Holiday Spending Guide for a New Economy
If you are watching the stock market, listening to the politicians in charge, and reading the popular press, maybe you are starting to build some confidence in our economy. After all, there is nothing wrong with having some optimism during difficult times. The important question is what you do with that optimism. The politicians in charge and retailers want you to convert that optimism into spending. Mr. ToughMoneyLove has different ideas.
First, while the stock market is often seen as a leading indicator of economic recovery, it by no means insures that recovery is imminent. And when I talk about recovery, I am referring to a boost in GDP that also triggers a decrease in unemployment. For most of us down here in the holiday spending trenches, having jobs we can count on is the key to our economic security. There is nothing indicating that a jobs recovery is imminent. Indeed, as recently as September, Larry Summers (Director of the National Economic Council) warned that unemployment could remain “unacceptably high” for years to come. This is also known as a “jobless recovery.”
Second, if you read deeper into what’s being reported and said in the media, you will find many voices predicting that we are now slowly emerging from the first dip in what will be a double-dip recession. As just one example, read what Paul Farrell has to say about how continued Wall Street greed is setting us up for a second meltdown.
Third, many believe that the negative financial impact of layering health reform and cap and trade legislation over our current situation will be too much for our economy to handle.
Do we really want to return to our old holiday spending patterns under these conditions? I don’t think so.
If Farrell and some of the others are right about that second economic dip, we should be preparing for it now, not spending while pretending everything is OK.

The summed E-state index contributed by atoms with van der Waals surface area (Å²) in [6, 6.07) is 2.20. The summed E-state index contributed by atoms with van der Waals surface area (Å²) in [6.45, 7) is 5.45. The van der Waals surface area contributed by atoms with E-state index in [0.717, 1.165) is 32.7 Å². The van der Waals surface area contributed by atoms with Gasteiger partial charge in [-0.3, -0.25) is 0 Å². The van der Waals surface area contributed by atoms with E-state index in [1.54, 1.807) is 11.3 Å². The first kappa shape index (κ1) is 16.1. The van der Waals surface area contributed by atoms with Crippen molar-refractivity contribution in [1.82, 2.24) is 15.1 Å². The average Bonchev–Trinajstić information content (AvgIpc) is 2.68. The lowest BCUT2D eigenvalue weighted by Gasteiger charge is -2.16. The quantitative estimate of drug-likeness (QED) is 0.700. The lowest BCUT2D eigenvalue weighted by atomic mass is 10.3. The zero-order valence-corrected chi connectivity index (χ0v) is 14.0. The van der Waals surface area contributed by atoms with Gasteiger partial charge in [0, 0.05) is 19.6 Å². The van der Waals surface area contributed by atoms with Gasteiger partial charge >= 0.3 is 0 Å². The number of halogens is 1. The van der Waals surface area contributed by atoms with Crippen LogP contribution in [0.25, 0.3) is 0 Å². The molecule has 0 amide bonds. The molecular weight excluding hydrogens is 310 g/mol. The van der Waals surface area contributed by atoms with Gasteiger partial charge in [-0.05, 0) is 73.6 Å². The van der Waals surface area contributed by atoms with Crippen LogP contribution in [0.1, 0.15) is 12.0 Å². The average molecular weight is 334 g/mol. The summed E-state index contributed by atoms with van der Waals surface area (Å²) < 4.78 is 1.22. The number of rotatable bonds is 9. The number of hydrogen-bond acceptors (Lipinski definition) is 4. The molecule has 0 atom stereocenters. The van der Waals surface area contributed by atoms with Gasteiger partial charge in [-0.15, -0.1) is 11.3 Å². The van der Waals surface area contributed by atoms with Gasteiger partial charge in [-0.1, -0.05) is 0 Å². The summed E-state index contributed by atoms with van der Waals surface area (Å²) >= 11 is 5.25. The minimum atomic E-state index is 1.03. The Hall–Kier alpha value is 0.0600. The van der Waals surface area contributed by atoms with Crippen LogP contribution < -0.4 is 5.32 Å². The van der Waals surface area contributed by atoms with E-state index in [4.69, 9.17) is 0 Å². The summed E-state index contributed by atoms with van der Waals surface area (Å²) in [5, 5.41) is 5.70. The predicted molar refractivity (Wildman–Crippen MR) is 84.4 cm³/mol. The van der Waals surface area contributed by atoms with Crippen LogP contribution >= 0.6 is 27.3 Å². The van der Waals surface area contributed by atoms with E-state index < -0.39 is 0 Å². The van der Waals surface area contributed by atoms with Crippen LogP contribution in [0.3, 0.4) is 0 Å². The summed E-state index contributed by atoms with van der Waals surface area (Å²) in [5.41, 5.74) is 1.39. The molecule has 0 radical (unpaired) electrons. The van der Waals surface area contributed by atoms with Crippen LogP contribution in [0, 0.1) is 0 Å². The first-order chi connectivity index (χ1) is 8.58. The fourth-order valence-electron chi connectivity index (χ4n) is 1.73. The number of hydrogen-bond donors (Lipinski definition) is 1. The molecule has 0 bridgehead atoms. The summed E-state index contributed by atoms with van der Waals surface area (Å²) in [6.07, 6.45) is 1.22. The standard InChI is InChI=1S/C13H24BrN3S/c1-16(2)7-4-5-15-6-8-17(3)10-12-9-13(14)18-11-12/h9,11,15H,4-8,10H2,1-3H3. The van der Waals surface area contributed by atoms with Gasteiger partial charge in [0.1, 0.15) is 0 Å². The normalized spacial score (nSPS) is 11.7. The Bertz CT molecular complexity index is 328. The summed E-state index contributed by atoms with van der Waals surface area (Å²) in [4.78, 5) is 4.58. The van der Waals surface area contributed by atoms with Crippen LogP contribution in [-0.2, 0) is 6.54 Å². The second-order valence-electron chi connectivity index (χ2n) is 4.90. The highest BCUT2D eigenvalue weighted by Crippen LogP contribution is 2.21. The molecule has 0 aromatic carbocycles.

Of course, there is that argument that because our economy is primarily driven by consumer spending, we consumers need to kick-start it. My response: When Wall Street and the government reform themselves properly, I will do my part in rejoining the spending economy. I don’t see enough evidence of reformed behavior in those sectors.
So here are my suggestions for holiday spending this year:
1. Don’t spend. Give your time instead of stuff.
2. If you want to spend something, at least don’t spend that year-end bonus. If you are fortunate enough to receive one, put it into your emergency fund.
3. Control your spending with cash. Leave the credit cards at home. Our historical holiday spending patterns have caused us to charge stuff in November and December and then pay for it all through the next year. How about instead starting 2010 with a clean credit card slate?
4. Encourage your friends and relatives not to buy you stuff. Much of our holiday spending is triggered by a sense of obligation and guilt: If others give us something, we feel pressure to reciprocate. Mr. ToughMoneyLove says that 2009 is an excellent time to nip Christmas consumerism in the bud. If you want to give something relevant and useful, how about the gift of personal finance education?
5. Stay out of the stores. All of the displays and sales are cleverly designed to initiate an impulse buy. It can be difficult to resist. So keep yourself out of harms way. Personally, I have been offended by seeing Christmas displays in stores as early as October and even September. I’ve seen enough to discourage me from returning.
Please don’t take any of this the wrong way. Despite what my family and friends may have told you, I’m no Scrooge. I love the Christmas season and what it represents. I also enjoy gift-giving. But there are plenty of ways to enjoy the Season that do not require spending your precious money. So be careful out there folks. Our economic problems aren’t over. Even Santa should tell you that.